For hand calculations it is often more convenient to use the differential equations relating stress to strain than the integral integral form given in the preceding section. However, it is straigthforward to calculate the relaxation modulus for the Maxwell and 3 parameter models
The Kelvin-Voigt model does not have a well defined relaxation modulus.
The models described in the preceding section are too simple to give a good quantitative fit to any polymer over an extended period of time. We can make a more versatile model by connecting a bunch of Maxwell elements in series, and adding a spring in parallel with the whole array. The relaxation modulus for this material has the form
where is the steady-state stiffness (represented by the parallel spring), and are the time constants and stiffnesses of the Maxwell elements. These parameters are used directly as the properties of the material. The sum of exponentials is known as the `Prony series.’
Experimental data for the time dependent behavior of polymers can be presented in several different ways:
1. The Young’s modulus or shear modulus as a function of time t,at various temperatures
2. The tensile compliance or shear compliance as a function of time, at various temperatures;
3. The complex modulus , or, more usually, just the real part of the complex modulus as a function of frequency and temperature.
4. The complex compliance or the real part of the complex compliance as a function of frequency and temperature.
The material parameters must be fit to this data. For each data set, the first step is to combine data from tests at various temperatures into a master-curve of , or at a single reference temperature, using the WLF scaling procedure described in 3.6.1. The parameters should then be chosen to give the best fit to this master curve. (A simple way to fit the parameters is to choose to be spaced at exponentially increasing time intervals, and then choose to minimize the square of the difference between the predicted and measured values ).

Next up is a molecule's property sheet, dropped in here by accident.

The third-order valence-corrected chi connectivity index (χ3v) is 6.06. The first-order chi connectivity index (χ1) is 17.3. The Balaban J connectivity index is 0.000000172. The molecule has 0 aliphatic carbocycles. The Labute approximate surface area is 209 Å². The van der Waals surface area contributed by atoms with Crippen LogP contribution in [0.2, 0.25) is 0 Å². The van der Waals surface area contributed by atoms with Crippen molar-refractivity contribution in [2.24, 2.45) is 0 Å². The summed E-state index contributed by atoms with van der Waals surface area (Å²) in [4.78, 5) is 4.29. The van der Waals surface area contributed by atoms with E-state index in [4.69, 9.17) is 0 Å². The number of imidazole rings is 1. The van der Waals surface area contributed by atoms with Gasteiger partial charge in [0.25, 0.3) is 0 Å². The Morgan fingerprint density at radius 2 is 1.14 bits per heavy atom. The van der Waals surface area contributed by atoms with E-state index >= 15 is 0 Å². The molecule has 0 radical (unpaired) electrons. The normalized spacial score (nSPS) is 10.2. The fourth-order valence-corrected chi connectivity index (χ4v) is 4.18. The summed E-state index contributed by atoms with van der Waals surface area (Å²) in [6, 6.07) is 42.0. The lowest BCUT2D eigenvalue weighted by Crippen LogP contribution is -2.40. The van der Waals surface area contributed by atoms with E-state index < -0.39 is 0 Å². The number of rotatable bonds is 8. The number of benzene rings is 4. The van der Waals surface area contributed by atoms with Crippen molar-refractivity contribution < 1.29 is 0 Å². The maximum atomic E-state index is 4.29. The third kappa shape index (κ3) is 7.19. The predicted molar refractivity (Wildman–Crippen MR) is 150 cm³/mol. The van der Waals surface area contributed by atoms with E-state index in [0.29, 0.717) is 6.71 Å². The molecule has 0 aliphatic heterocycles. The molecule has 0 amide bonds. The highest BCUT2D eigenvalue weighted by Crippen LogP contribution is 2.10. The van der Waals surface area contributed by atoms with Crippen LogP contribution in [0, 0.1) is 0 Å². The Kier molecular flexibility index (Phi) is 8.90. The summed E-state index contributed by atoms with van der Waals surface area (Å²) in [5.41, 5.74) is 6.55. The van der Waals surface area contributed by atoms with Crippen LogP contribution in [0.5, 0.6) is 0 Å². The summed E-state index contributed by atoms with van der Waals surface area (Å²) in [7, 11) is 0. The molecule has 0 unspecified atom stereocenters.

To do the fit, it is helpful to find formulas for or in terms of material properties. It is straightforward to show that
It is slightly more cumbersome to fit the Prony series parameters to compliance measurements. The compliances can be expressed in terms of as follows
where denotes an inverse
If you are given experimental data for Young’s modulus or tensile compliance , you will need to estimate or . Precise values can’t be found without knowing the bulk modulus or Poisson’s ratio of the material, but for most practical applications you can assume that the bulk modulus is very large, in which case and .
The properties of polymers are very sensitive to their molecular structure, so for accurate predictions you will need to obtain data for the particular material you intend to use. As a rough guide to typical values, data for the Young’s modulus of polyisobutylene (from McCrum, Buckley, Bucknall “Principles of polymer engineering” OUP New York 1988, p. 112) is shown in the picture on the right. They give the glass transition temperature for this material as .
The master-curve of and the WLF shift function can be deduced from their data, following the procedure discussed in Section 3.5.1. The results are plotted below. The resulting WLF parameters, together with moduli and time constants for a 7-term Prony series fit to the data are listed in the table. The shear modulus predicted by the Prony series is shown on the modulus-v-time plot for comparison with the experimental data.
(c) A.F. Bower, 2008